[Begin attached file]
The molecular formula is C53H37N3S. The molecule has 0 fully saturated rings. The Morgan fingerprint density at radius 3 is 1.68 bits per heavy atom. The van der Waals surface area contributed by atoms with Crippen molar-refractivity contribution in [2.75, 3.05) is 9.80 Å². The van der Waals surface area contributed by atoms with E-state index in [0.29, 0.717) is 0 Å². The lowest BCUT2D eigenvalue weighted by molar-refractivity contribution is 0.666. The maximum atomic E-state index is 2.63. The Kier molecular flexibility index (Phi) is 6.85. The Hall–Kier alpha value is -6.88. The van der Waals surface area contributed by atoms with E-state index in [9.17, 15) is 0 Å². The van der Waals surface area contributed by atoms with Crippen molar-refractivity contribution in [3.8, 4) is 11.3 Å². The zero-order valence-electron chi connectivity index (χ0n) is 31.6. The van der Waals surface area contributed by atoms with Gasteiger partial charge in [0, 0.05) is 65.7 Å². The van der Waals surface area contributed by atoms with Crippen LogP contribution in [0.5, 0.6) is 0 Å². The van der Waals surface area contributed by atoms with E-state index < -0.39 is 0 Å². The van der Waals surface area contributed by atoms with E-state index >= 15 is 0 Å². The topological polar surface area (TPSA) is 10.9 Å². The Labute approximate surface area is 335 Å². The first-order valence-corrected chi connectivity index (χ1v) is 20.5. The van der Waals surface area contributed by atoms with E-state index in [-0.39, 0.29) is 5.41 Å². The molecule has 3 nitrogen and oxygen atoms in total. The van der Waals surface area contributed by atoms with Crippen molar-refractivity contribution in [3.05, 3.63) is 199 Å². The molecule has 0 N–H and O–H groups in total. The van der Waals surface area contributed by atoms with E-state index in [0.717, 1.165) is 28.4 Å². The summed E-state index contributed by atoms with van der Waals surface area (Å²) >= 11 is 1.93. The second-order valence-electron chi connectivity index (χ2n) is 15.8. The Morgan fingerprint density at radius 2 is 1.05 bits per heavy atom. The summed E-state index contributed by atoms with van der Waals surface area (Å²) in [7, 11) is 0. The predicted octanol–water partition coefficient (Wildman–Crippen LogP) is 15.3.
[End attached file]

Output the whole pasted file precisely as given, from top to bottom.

The molecular formula is C53H37N3S. The molecule has 0 fully saturated rings. The Morgan fingerprint density at radius 3 is 1.68 bits per heavy atom. The van der Waals surface area contributed by atoms with Crippen molar-refractivity contribution in [2.75, 3.05) is 9.80 Å². The van der Waals surface area contributed by atoms with E-state index in [0.29, 0.717) is 0 Å². The lowest BCUT2D eigenvalue weighted by molar-refractivity contribution is 0.666. The maximum atomic E-state index is 2.63. The Kier molecular flexibility index (Phi) is 6.85. The Hall–Kier alpha value is -6.88. The van der Waals surface area contributed by atoms with E-state index in [9.17, 15) is 0 Å². The van der Waals surface area contributed by atoms with Crippen molar-refractivity contribution in [3.8, 4) is 11.3 Å². The zero-order valence-electron chi connectivity index (χ0n) is 31.6. The van der Waals surface area contributed by atoms with Gasteiger partial charge in [0, 0.05) is 65.7 Å². The van der Waals surface area contributed by atoms with Crippen LogP contribution in [0.5, 0.6) is 0 Å². The van der Waals surface area contributed by atoms with E-state index < -0.39 is 0 Å². The van der Waals surface area contributed by atoms with E-state index >= 15 is 0 Å². The topological polar surface area (TPSA) is 10.9 Å². The Labute approximate surface area is 335 Å². The first-order valence-corrected chi connectivity index (χ1v) is 20.5. The van der Waals surface area contributed by atoms with E-state index in [-0.39, 0.29) is 5.41 Å². The molecule has 3 nitrogen and oxygen atoms in total. The van der Waals surface area contributed by atoms with Crippen molar-refractivity contribution in [3.05, 3.63) is 199 Å². The molecule has 0 N–H and O–H groups in total. The van der Waals surface area contributed by atoms with E-state index in [0.717, 1.165) is 28.4 Å². The summed E-state index contributed by atoms with van der Waals surface area (Å²) >= 11 is 1.93. The second-order valence-electron chi connectivity index (χ2n) is 15.8. The Morgan fingerprint density at radius 2 is 1.05 bits per heavy atom. The summed E-state index contributed by atoms with van der Waals surface area (Å²) in [7, 11) is 0. The predicted octanol–water partition coefficient (Wildman–Crippen LogP) is 15.3.